New details of the structure of the human papillomavirus (HPV) may lead to better vaccines and HPV anti-viral medications, according to research led by a Penn State College of Medicine researcher.
Using a new imaging technique called cryo-electron microscopy -- or cryo-EM -- the researchers discovered never-before-seen details of the virus that causes cervical, anal and throat cancers. The first-ever high-resolution 3-D maps of HPV reveal key characteristics of its outer shell, or capsid, and the proteins that assemble it.
With better understanding of the HPV capsid, scientists may be able to prevent the virus from binding to receptors on human cells, a crucial step in the infection process, said Susan Hafenstein, associate professor of medicine, and microbiology and immunology. Researchers reported their results in the journal Structure.
Hafenstein and colleagues at Penn State College of Medicine and the University of Pittsburgh School of Medicine made a number of important structural discoveries about the virus. The researchers focused on HPV16, the strain that causes most HPV-related cancers.
Although HPV is perhaps best known as the cause of almost all cervical cancers in women, it is also a major culprit in the alarming increase of throat cancers in men, Hafenstein said. The current vaccine only protects against one strain of the virus and no effective anti-viral medications exist for people who are already infected.
The HPV shell is made up of two types of proteins, called L1 and L2. Zooming in on the virus with atomic resolution, the researchers found that there are far fewer L2 proteins than was previously thought. They also discovered that these proteins are incorporated asymmetrically in the shell.
In HPV, L1 proteins are the major structural component, while L2 proteins play a more functional role, helping to move the virus into the infected cell. Interferring with how the virus enters the cell is an attractive area of research because it presents a key target to stop the virus.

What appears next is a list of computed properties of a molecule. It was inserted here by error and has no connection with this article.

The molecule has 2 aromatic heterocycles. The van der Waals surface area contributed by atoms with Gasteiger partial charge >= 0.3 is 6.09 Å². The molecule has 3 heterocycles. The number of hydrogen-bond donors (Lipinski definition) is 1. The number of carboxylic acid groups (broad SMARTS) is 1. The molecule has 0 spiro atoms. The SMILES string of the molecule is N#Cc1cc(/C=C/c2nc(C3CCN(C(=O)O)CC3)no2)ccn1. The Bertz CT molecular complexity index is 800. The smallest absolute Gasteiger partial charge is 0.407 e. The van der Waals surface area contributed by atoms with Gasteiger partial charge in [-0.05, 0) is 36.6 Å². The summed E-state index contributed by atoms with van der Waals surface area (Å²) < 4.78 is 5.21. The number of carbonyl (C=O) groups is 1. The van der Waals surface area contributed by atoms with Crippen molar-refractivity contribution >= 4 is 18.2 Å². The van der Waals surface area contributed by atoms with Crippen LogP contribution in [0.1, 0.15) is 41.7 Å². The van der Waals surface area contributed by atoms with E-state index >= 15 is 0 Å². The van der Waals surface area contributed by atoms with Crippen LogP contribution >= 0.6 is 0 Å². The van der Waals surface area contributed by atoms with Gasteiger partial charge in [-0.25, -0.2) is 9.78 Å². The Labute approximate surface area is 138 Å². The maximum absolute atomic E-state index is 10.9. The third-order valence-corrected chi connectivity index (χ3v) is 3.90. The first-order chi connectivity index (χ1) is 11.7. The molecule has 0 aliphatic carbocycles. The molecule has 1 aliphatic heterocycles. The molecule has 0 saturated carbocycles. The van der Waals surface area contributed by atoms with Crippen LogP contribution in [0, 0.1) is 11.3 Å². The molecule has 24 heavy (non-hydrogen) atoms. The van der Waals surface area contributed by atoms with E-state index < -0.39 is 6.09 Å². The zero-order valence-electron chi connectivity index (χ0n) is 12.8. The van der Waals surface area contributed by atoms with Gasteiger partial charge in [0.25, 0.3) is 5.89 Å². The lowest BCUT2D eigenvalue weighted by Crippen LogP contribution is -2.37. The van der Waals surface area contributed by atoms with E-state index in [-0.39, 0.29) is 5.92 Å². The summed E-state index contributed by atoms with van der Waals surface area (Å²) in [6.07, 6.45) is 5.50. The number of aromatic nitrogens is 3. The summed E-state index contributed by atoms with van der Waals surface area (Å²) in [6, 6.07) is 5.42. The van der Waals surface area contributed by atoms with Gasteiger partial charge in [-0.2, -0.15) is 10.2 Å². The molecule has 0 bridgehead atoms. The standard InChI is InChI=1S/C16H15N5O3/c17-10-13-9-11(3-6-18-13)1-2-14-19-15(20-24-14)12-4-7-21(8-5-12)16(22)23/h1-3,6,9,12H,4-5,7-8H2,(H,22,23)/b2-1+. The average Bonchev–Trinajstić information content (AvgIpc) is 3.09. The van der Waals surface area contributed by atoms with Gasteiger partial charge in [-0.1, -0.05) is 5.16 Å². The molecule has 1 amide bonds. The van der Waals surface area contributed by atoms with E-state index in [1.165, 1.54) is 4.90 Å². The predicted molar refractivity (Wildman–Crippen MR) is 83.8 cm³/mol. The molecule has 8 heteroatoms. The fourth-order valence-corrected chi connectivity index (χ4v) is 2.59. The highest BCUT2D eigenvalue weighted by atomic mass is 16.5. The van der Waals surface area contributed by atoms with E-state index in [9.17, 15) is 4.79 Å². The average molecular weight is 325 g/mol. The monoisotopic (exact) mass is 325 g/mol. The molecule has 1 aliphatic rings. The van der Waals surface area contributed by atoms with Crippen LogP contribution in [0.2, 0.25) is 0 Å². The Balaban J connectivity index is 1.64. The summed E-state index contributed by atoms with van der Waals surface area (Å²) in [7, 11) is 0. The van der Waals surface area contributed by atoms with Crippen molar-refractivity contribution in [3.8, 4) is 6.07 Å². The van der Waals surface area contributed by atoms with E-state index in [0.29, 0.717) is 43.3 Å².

"It's a key point in the virus life cycle, and won't tolerate mutation," Hafenstein explained. "Viruses can't change and do entry a different way, typically."
Although the new findings about L2 create new challenges, they will also help researchers target the proteins better to thwart infection, Hafenstein said. The L2 proteins are nearly the same for every strain of HPV, whereas L1 proteins can differ widely from strain to strain.
The researchers also discovered that HPV capsids differ in size and that L1 proteins take on different shapes to hold the shell together. They were also able to visualize the virus binding to a cell receptor at a single site. This was in contrast to previous work using a highly simplified HPV model, which found multiple binding sites.
In the new study, the virus appeared to change shape as it locked on to the cell. Even better resolution -- something Hafenstein and her colleagues are working on -- will confirm if that is the case and if those changes involve L1 as well as L2.
The improved imaging could lead to better HPV research approaches. HPV is challenging to culture and grow in the lab, so researchers who study the virus use one of three stand-ins made up of one or both types of capsid proteins. Recent research has shown that these stand-ins react differently to antibodies against the virus and to host cell receptors.
"Everyone assumed we were all studying the same thing," Hafenstein said. "It's important to try to tease out the differences between the capsids so that researchers can be better informed."
Next, Hafenstein hopes to produce higher-resolution HPV maps to learn more about L2 and its role in cell entry.
"I think that if we find out more about entry, it'll lead us to new antivirals and ways to defeat viruses," she said.
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